As some around here might remember, I was a big proponent of the direction DDO was going way back in the early design stages. I had read all the magazine articles, read between the lines, and I was definitely on the DDO bandwagon.
Some may have called me and those like me a fanboy back then, that I(we) would like anything with D&D stamped on it. Of course being part of a webcomic called Dndorks.com, the assumption can’t be completely thrown out. Still, at the same time I was pulling for DDO, there have been other D&D games I knew right away weren’t going to amount to much (Dragonshard anyone?), so I think I’m fairly able to tell the difference between what will be a good game and a bad one.
Having said that, the Dndorks crew pretty much quit playing DDO about a month after release, with most of us having characters in the lvl 3-4 range. Why? The game had some problems, something just wasn’t “fun”.
The game felt slow, it took forever to level, and many things felt clunky. Turbine isn’t known for the best UI, and the game showed it in a lot of the worst ways. Hey I like Turbine, I’m just tossing everything out there.
The developers seemed to be leading the game further and further away from its D&D core, and not for a more enjoyable experience. Many situations were problematic due to only partially implemented rules with alternate solutions.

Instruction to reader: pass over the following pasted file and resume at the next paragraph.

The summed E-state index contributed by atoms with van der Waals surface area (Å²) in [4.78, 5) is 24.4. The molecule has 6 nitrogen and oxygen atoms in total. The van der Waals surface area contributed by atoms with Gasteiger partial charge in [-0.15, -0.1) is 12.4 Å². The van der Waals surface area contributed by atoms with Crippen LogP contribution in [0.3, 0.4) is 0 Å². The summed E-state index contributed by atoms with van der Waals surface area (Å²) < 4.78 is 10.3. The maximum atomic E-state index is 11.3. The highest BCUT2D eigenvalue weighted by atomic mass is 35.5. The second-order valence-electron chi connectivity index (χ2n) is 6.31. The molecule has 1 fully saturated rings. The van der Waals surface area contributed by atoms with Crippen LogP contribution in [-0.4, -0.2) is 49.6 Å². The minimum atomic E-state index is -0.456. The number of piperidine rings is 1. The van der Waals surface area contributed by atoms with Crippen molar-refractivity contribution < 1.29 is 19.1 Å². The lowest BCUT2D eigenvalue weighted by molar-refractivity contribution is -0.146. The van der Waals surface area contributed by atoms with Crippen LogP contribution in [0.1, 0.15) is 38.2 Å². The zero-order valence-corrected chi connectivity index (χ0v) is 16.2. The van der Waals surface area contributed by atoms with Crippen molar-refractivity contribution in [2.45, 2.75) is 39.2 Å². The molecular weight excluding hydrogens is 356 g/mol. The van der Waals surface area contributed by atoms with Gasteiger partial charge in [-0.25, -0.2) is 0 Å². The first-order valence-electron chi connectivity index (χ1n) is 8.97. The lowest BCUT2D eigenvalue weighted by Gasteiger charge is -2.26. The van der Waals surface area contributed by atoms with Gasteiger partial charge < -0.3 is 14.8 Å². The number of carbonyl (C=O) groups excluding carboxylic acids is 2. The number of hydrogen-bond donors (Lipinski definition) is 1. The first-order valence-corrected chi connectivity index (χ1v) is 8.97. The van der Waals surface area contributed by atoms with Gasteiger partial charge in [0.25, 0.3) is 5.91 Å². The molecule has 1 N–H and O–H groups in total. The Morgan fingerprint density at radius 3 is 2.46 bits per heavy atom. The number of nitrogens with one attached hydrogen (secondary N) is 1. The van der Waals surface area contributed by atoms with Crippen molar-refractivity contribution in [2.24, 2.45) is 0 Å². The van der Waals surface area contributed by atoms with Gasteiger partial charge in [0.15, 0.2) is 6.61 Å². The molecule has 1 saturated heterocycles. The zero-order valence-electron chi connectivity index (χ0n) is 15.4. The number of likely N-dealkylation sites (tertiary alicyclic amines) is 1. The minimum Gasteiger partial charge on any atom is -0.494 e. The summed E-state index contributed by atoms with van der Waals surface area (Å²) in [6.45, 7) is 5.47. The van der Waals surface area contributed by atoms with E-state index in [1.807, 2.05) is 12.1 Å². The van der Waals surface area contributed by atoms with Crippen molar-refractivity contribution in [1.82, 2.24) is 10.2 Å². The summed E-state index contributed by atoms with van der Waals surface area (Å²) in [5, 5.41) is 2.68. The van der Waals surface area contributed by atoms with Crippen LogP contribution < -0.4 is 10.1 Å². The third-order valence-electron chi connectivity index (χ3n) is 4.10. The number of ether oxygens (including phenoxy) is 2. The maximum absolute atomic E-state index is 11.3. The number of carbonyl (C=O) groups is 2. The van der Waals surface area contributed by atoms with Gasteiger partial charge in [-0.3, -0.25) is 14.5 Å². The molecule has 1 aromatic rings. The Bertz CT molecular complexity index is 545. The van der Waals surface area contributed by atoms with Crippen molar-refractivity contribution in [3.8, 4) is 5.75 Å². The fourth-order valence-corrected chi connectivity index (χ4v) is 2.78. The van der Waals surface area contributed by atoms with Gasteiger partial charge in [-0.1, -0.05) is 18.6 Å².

An example of something they “fixed” with an alternate solution? Webs. I’m not really sure what the problem was with webs, other than that many encounters might have been too easy due to spamming web, while wizards complain that they are encouraged to just cast web (I know I don’t have 2 wizard characters only to run around casting web!). Their solution? To make giants immune to web. How is that a solution? I guess it makes web not the solve-all, but couldn’t they just use strength checks to break free? Bah…
The number of problems was too much, and we all quit playing. BUT, unlike many, we didn’t cancel our accounts. Module 2 was on its way, and some things in it sounded like DDO might still have a chance to live up to some of its promise.